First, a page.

Prayer in Public

You may have heard that yesterday the US Supreme Court rendered a decision in Town of Grees v. Galloway et al 12-696.  I’ve seen many headlines this morning (see list below).  I’ve also read the decision, which is 80 pages long and is linked here:

I urge you to at least read the summary on the first few pages.  Essentially the court found that given the historical nature the use of prayer in this country in legislative bodies and town meetings, the use of prayer in these public forums does not violate the Establishment Clause of the Constitution.  I think what many people do not understand about the Establishment Clause is that is does not mean that there is to be no religion in the public square, it is that the government cannot coerce or force people to practice religion or endorse one religion over another…that doesn’t mean that others cannot pray or show signs of faith around you.  According to the facts of the case as reported in the opinion, there were no only Christian ministers invited to give the invocation, but also those of other faiths within the Town.  I urge you to decide for yourselves not to rely on the media reporting of this issue, which in my opinion makes it far more divisive an issue.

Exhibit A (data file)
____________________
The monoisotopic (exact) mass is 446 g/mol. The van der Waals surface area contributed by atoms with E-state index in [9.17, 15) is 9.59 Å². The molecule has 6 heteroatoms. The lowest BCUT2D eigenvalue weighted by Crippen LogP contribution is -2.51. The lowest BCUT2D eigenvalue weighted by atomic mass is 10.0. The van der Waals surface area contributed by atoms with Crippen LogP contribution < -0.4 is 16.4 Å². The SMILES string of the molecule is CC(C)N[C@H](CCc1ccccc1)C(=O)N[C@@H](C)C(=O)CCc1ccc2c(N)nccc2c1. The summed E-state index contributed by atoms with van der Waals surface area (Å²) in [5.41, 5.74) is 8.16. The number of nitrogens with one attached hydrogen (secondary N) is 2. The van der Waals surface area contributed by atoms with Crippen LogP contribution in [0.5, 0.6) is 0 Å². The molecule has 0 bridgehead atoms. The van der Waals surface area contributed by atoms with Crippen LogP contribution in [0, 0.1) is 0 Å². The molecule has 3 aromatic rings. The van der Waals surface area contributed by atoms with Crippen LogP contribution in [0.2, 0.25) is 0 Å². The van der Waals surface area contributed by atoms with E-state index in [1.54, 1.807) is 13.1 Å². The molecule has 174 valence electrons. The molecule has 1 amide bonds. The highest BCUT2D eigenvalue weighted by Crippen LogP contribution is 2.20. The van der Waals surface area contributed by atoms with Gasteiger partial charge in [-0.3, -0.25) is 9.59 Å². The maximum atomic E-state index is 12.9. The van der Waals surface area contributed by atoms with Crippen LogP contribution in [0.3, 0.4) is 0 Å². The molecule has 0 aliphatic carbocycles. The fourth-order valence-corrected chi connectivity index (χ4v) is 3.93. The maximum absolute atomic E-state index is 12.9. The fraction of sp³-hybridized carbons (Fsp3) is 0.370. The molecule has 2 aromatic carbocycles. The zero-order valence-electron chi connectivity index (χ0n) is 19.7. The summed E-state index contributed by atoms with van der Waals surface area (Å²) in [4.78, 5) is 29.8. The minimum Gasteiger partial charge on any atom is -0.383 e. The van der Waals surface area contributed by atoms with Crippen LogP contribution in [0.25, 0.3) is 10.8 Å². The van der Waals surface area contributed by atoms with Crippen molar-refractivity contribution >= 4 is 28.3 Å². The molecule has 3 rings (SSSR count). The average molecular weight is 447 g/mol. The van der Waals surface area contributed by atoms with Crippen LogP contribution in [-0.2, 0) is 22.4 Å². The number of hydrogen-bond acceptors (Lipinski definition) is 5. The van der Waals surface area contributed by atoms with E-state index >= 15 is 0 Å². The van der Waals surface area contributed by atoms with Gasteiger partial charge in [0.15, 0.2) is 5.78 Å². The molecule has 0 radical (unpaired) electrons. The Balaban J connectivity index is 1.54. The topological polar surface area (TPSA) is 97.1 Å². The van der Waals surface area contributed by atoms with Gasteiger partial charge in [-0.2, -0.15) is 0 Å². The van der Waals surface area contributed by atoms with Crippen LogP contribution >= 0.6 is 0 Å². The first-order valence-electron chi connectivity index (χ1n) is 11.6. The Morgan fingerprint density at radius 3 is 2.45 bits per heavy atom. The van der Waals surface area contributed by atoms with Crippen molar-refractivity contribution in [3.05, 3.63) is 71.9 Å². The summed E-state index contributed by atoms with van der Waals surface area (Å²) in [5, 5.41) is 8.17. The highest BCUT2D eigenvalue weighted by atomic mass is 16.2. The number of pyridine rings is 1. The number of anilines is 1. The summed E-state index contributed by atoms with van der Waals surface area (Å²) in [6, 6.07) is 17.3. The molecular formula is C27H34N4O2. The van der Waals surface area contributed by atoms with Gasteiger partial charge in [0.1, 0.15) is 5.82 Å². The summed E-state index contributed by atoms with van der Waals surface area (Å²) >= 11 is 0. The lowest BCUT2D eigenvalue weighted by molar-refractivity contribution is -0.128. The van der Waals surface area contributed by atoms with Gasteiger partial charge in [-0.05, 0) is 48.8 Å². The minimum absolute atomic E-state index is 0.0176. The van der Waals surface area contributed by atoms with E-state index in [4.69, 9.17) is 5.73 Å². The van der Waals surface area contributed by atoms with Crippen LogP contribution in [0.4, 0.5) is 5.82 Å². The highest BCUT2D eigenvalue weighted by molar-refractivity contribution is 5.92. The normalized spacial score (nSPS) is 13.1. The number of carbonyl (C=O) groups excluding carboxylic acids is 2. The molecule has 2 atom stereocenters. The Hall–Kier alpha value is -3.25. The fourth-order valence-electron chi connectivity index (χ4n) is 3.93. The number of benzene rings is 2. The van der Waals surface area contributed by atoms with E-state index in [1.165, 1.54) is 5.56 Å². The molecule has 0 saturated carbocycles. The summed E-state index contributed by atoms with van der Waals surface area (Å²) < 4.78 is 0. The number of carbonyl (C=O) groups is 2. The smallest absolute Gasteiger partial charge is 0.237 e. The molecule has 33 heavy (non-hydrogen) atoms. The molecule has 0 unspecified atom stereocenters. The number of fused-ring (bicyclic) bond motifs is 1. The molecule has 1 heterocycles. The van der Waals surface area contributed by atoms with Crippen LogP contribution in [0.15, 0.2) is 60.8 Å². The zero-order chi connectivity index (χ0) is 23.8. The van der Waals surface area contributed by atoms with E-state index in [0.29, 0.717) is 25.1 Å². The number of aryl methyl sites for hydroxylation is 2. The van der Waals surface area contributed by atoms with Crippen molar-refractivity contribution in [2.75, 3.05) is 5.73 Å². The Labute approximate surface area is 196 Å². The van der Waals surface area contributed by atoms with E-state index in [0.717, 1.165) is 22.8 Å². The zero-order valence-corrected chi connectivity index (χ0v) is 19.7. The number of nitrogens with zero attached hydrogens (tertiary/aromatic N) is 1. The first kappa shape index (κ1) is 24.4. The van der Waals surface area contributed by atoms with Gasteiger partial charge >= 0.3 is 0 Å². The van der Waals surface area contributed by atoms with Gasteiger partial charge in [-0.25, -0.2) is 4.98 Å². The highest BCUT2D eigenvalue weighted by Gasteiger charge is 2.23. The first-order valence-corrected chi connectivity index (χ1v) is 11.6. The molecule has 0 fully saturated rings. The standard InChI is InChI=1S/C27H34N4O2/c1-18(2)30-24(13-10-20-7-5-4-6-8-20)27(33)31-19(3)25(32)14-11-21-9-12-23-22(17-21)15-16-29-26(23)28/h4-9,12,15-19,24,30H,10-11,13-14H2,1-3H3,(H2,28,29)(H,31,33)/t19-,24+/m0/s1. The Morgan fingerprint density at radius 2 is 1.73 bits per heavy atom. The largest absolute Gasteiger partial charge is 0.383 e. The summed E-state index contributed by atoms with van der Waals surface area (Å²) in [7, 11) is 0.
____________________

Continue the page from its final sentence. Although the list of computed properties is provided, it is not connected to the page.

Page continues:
Supreme Court endorses prayers before town meetings
Chicago TribuneMay 5, 2014

Did Supreme Court strike a blow for religious freedom? Yes… and no
Fox News19 hours ago

Prayer case divides Supreme Court justices along religious lines
Los Angeles Times7 hours ago

Justices allow public prayers at New York town’s council meetings
CNN (blog)May 5, 2014

New York Times: A defeat for religious neutrality

Supreme Court is wrong: Prayers divide

Washington Post (blog)by Richard Cohen1 hour ago